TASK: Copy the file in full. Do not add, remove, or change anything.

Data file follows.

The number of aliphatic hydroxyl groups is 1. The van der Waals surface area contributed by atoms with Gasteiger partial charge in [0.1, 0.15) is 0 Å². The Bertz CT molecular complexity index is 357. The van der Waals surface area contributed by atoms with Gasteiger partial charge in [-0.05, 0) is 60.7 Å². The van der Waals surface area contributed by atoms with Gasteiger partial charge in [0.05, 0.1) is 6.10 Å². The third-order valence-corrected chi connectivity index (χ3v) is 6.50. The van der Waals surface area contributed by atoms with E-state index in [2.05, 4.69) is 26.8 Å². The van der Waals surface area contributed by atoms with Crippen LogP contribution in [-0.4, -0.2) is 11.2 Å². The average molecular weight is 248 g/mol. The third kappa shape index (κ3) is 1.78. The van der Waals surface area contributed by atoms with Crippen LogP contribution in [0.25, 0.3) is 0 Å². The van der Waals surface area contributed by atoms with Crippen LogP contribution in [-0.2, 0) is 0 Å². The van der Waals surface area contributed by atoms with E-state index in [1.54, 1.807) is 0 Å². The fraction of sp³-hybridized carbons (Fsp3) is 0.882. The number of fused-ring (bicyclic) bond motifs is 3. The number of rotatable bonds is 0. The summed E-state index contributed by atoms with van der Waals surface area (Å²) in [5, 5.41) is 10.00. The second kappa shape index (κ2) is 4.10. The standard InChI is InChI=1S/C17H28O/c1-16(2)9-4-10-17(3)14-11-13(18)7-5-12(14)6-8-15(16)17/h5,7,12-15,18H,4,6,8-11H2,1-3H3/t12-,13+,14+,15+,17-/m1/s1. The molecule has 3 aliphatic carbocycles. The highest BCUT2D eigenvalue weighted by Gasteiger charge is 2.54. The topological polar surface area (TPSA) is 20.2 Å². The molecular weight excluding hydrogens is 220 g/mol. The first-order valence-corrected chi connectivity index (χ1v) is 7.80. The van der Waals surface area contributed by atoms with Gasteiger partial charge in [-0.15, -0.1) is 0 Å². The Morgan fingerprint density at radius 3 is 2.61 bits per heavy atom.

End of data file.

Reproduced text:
The number of aliphatic hydroxyl groups is 1. The van der Waals surface area contributed by atoms with Gasteiger partial charge in [0.1, 0.15) is 0 Å². The Bertz CT molecular complexity index is 357. The van der Waals surface area contributed by atoms with Gasteiger partial charge in [-0.05, 0) is 60.7 Å². The van der Waals surface area contributed by atoms with Gasteiger partial charge in [0.05, 0.1) is 6.10 Å². The third-order valence-corrected chi connectivity index (χ3v) is 6.50. The van der Waals surface area contributed by atoms with E-state index in [2.05, 4.69) is 26.8 Å². The van der Waals surface area contributed by atoms with Crippen LogP contribution in [-0.4, -0.2) is 11.2 Å². The average molecular weight is 248 g/mol. The third kappa shape index (κ3) is 1.78. The van der Waals surface area contributed by atoms with Crippen LogP contribution in [0.25, 0.3) is 0 Å². The van der Waals surface area contributed by atoms with Crippen LogP contribution in [-0.2, 0) is 0 Å². The van der Waals surface area contributed by atoms with E-state index in [1.54, 1.807) is 0 Å². The fraction of sp³-hybridized carbons (Fsp3) is 0.882. The number of fused-ring (bicyclic) bond motifs is 3. The number of rotatable bonds is 0. The summed E-state index contributed by atoms with van der Waals surface area (Å²) in [5, 5.41) is 10.00. The second kappa shape index (κ2) is 4.10. The standard InChI is InChI=1S/C17H28O/c1-16(2)9-4-10-17(3)14-11-13(18)7-5-12(14)6-8-15(16)17/h5,7,12-15,18H,4,6,8-11H2,1-3H3/t12-,13+,14+,15+,17-/m1/s1. The molecule has 3 aliphatic carbocycles. The highest BCUT2D eigenvalue weighted by Gasteiger charge is 2.54. The topological polar surface area (TPSA) is 20.2 Å². The molecular weight excluding hydrogens is 220 g/mol. The first-order valence-corrected chi connectivity index (χ1v) is 7.80. The van der Waals surface area contributed by atoms with Gasteiger partial charge in [-0.15, -0.1) is 0 Å². The Morgan fingerprint density at radius 3 is 2.61 bits per heavy atom.